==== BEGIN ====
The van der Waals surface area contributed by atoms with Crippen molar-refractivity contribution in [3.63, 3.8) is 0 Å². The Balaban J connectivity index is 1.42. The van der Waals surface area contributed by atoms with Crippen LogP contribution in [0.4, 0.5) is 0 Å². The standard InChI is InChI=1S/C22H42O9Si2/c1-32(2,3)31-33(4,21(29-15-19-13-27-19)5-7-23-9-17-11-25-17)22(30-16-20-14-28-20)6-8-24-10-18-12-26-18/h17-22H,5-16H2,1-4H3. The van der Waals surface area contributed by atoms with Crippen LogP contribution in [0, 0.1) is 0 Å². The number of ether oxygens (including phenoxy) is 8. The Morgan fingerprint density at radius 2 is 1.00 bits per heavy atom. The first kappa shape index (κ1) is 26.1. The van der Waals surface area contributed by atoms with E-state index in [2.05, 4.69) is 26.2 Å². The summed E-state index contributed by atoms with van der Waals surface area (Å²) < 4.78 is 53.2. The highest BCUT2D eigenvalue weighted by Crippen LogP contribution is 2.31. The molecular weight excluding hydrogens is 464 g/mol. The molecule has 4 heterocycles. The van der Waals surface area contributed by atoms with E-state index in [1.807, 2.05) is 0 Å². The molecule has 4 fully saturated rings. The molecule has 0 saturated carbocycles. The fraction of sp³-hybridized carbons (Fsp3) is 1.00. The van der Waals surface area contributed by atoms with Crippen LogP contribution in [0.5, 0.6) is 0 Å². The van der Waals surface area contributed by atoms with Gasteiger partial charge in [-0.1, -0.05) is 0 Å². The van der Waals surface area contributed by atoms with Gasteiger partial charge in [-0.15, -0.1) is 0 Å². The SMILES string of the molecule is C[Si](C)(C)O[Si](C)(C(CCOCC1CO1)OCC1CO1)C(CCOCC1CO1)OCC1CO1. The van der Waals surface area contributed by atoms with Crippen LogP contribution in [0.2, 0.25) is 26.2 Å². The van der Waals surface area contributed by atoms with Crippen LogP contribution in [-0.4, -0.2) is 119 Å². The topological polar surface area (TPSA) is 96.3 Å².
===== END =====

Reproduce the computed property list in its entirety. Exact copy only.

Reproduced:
The van der Waals surface area contributed by atoms with Crippen molar-refractivity contribution in [3.63, 3.8) is 0 Å². The Balaban J connectivity index is 1.42. The van der Waals surface area contributed by atoms with Crippen LogP contribution in [0.4, 0.5) is 0 Å². The standard InChI is InChI=1S/C22H42O9Si2/c1-32(2,3)31-33(4,21(29-15-19-13-27-19)5-7-23-9-17-11-25-17)22(30-16-20-14-28-20)6-8-24-10-18-12-26-18/h17-22H,5-16H2,1-4H3. The van der Waals surface area contributed by atoms with Crippen LogP contribution in [0, 0.1) is 0 Å². The number of ether oxygens (including phenoxy) is 8. The Morgan fingerprint density at radius 2 is 1.00 bits per heavy atom. The first kappa shape index (κ1) is 26.1. The van der Waals surface area contributed by atoms with E-state index in [2.05, 4.69) is 26.2 Å². The summed E-state index contributed by atoms with van der Waals surface area (Å²) < 4.78 is 53.2. The highest BCUT2D eigenvalue weighted by Crippen LogP contribution is 2.31. The molecular weight excluding hydrogens is 464 g/mol. The molecule has 4 heterocycles. The van der Waals surface area contributed by atoms with E-state index in [1.807, 2.05) is 0 Å². The molecule has 4 fully saturated rings. The molecule has 0 saturated carbocycles. The fraction of sp³-hybridized carbons (Fsp3) is 1.00. The van der Waals surface area contributed by atoms with Crippen LogP contribution in [0.5, 0.6) is 0 Å². The van der Waals surface area contributed by atoms with Gasteiger partial charge in [-0.1, -0.05) is 0 Å². The van der Waals surface area contributed by atoms with Gasteiger partial charge in [-0.15, -0.1) is 0 Å². The SMILES string of the molecule is C[Si](C)(C)O[Si](C)(C(CCOCC1CO1)OCC1CO1)C(CCOCC1CO1)OCC1CO1. The van der Waals surface area contributed by atoms with Crippen LogP contribution in [0.2, 0.25) is 26.2 Å². The van der Waals surface area contributed by atoms with Crippen LogP contribution in [-0.4, -0.2) is 119 Å². The topological polar surface area (TPSA) is 96.3 Å².